We were asked these questions: What is the spiritual lens through which you view the world? What does that look like in action?
I characterize myself as a “spiritual” individual. In my terms, this means I have a drive to serve a higher calling, but don’t conceptually identify that drive as a commitment to one particular religion or set of pre-described practices. I do, however, draw influences from the established religions within which I was raised. Baptized and confirmed by the Episcopal church by age seven, I followed my mother’s lead and participated in Sunday morning services, serving as deliverer of the offertory and, later, a torch bearer. While religion eventually came to play less of a role in my family life, Catholic prep school exposed me to many concepts of religion and spirituality throughout my later formative years.
Aside from simple studies of the Bible, we examined issues surrounding ethics and morality, foreign religions, and the history of oppressed ethnic groups, and participated in meaningful, hands-on volunteer work guided by Catholic spirituality.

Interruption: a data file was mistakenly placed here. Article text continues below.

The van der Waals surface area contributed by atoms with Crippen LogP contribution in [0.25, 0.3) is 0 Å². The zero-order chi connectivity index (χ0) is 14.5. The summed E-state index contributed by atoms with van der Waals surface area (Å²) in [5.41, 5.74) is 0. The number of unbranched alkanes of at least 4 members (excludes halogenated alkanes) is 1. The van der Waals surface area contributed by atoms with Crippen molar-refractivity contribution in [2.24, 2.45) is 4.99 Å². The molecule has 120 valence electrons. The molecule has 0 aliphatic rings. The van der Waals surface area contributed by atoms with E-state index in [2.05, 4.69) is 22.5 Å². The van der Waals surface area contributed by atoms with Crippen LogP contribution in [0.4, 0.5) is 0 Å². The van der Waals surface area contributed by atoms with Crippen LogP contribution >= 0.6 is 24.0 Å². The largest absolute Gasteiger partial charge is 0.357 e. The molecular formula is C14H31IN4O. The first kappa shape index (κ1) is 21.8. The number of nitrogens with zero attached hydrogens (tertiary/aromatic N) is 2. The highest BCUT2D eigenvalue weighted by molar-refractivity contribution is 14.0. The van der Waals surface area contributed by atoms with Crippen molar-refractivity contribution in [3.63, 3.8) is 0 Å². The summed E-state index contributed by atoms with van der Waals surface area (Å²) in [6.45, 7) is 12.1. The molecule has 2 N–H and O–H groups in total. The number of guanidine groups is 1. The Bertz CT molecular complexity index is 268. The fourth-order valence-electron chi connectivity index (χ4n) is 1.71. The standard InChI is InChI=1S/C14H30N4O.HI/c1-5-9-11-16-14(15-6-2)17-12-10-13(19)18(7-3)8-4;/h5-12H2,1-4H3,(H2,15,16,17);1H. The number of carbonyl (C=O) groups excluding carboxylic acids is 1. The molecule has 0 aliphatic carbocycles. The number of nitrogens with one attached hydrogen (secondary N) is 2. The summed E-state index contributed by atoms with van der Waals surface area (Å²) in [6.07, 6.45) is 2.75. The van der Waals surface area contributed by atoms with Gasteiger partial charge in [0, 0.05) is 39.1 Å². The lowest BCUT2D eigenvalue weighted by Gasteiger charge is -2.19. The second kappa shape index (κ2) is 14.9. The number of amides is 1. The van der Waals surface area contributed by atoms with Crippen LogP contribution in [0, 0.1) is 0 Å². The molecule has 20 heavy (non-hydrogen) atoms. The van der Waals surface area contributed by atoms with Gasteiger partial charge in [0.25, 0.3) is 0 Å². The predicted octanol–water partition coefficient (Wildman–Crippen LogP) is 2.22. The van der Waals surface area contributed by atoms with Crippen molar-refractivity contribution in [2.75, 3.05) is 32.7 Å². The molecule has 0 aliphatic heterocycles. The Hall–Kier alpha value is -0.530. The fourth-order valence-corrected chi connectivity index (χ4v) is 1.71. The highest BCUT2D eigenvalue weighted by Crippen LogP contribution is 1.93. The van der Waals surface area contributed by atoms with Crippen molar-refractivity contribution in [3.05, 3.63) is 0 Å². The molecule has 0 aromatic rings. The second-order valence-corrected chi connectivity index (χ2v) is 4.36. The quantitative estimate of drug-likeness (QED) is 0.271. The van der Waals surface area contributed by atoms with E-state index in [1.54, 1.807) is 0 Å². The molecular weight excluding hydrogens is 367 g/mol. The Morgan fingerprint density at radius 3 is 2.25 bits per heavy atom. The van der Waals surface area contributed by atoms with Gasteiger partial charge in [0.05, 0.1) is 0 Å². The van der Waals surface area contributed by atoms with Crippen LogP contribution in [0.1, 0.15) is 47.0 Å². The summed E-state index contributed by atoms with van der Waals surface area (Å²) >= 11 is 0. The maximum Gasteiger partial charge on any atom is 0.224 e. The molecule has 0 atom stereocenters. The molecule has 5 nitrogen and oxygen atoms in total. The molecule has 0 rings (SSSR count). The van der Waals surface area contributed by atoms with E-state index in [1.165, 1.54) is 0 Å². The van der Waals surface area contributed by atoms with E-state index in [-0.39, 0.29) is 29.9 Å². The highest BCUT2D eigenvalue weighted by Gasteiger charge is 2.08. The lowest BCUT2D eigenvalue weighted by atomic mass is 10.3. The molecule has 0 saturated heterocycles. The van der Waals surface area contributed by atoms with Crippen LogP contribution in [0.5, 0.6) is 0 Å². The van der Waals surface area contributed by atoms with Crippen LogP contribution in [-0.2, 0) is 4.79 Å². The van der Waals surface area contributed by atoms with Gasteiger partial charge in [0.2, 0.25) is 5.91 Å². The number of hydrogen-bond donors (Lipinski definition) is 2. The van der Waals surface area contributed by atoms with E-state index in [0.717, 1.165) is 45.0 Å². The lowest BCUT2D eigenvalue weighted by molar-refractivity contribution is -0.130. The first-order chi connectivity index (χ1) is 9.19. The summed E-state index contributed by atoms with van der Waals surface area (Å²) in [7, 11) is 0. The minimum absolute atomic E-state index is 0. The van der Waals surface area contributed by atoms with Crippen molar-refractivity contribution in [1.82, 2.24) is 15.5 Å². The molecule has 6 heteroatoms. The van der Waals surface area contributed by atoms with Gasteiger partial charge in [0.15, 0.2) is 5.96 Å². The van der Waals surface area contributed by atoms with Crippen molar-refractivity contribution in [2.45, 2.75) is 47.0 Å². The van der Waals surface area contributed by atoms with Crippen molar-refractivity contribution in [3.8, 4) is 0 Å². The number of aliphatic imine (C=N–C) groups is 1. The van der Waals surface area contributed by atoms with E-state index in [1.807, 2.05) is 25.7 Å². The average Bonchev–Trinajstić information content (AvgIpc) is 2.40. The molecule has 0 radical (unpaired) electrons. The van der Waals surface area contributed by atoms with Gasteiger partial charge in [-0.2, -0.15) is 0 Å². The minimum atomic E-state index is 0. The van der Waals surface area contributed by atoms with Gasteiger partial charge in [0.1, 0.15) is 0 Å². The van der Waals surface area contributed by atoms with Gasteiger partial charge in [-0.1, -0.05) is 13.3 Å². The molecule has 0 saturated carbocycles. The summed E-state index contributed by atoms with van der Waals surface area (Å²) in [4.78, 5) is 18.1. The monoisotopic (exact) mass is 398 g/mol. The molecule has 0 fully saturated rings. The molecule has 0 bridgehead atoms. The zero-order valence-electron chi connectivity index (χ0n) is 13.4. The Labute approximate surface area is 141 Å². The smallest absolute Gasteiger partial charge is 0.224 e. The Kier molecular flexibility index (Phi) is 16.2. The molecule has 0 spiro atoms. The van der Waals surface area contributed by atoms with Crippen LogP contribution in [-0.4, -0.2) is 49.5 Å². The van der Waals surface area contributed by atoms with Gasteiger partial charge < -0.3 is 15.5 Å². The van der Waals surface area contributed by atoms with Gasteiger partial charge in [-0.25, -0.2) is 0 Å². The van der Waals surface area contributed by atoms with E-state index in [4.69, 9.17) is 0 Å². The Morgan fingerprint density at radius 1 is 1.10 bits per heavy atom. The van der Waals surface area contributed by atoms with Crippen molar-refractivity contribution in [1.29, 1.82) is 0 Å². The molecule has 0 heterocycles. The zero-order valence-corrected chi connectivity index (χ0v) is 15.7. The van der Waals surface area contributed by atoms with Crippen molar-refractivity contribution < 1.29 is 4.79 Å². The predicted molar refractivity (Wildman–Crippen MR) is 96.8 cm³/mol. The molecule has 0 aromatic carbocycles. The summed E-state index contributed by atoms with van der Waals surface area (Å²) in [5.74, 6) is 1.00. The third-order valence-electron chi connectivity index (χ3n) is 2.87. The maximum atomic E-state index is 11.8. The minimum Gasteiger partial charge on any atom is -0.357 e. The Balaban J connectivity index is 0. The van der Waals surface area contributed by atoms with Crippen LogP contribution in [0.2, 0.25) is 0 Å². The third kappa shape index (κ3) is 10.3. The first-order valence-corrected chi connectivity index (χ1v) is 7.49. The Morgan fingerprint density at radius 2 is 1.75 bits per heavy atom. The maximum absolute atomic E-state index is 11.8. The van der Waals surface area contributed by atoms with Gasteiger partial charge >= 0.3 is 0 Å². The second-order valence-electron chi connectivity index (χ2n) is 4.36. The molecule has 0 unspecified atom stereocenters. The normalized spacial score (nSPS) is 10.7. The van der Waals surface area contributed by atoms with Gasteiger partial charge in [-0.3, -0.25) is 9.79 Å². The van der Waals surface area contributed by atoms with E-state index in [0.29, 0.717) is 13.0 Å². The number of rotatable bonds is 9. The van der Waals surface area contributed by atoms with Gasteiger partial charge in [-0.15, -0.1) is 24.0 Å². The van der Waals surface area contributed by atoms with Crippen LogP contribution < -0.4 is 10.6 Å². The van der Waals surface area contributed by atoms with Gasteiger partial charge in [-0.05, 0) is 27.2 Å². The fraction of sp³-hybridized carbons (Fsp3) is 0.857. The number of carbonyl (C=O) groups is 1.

My present-day life, while not strictly governed by religion, has been shaped by it. My upbringing and schooling encouraged a code of ethics that I feel inherently shapes my choices and decisions. In fact, my ethical framework continues to be, well, a burden that I choose to live by. As a former investment banking analyst in New York City, New York, my personal opinions and actions were not always popular or looked upon fondly by superiors – it can be both emotionally and financially taxing to stick to your moral guns.
I also make time for hands-on volunteer work in my community – it’s easy to cut a check and think you’ve done your part. I work in finance, and the time-value of money is a basic macroeconomic principle, but it wasn’t until I scrubbed the floors of a soup kitchen that I discovered the value of time, itself.
Iris Longo is an alumna of Sacred Heart Greenwich in Greenwich, Connecticut.